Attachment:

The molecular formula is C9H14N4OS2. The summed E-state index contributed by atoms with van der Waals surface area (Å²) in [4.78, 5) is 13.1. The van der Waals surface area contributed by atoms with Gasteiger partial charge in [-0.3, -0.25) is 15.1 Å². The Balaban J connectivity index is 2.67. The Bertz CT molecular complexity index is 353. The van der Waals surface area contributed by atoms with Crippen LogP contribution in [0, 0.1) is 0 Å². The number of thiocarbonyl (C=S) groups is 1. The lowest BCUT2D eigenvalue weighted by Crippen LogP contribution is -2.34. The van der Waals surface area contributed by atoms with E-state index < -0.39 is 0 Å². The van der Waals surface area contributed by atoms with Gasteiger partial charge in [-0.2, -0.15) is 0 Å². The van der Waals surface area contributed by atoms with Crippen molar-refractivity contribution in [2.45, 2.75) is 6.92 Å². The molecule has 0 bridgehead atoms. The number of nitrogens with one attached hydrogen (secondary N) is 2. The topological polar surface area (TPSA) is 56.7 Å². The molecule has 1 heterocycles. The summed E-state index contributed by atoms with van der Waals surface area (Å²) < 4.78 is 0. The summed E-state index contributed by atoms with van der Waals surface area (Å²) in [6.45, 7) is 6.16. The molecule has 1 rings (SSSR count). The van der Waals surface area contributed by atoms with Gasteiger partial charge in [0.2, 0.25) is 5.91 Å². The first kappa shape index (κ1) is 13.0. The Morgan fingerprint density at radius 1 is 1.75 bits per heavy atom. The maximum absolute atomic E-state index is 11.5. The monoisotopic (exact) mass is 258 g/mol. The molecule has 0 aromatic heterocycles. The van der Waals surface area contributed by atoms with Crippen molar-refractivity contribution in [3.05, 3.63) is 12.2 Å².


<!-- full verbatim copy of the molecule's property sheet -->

The molecular formula is C9H14N4OS2. The summed E-state index contributed by atoms with van der Waals surface area (Å²) in [4.78, 5) is 13.1. The van der Waals surface area contributed by atoms with Gasteiger partial charge in [-0.3, -0.25) is 15.1 Å². The Balaban J connectivity index is 2.67. The Bertz CT molecular complexity index is 353. The van der Waals surface area contributed by atoms with Crippen LogP contribution in [0, 0.1) is 0 Å². The number of thiocarbonyl (C=S) groups is 1. The lowest BCUT2D eigenvalue weighted by Crippen LogP contribution is -2.34. The van der Waals surface area contributed by atoms with E-state index < -0.39 is 0 Å². The van der Waals surface area contributed by atoms with Gasteiger partial charge in [-0.2, -0.15) is 0 Å². The van der Waals surface area contributed by atoms with Crippen molar-refractivity contribution in [2.45, 2.75) is 6.92 Å². The molecule has 0 bridgehead atoms. The number of nitrogens with one attached hydrogen (secondary N) is 2. The topological polar surface area (TPSA) is 56.7 Å². The molecule has 1 heterocycles. The summed E-state index contributed by atoms with van der Waals surface area (Å²) < 4.78 is 0. The summed E-state index contributed by atoms with van der Waals surface area (Å²) in [6.45, 7) is 6.16. The molecule has 1 rings (SSSR count). The van der Waals surface area contributed by atoms with Gasteiger partial charge in [0.2, 0.25) is 5.91 Å². The first kappa shape index (κ1) is 13.0. The Morgan fingerprint density at radius 1 is 1.75 bits per heavy atom. The maximum absolute atomic E-state index is 11.5. The monoisotopic (exact) mass is 258 g/mol. The molecule has 0 aromatic heterocycles. The van der Waals surface area contributed by atoms with Crippen molar-refractivity contribution in [3.05, 3.63) is 12.2 Å².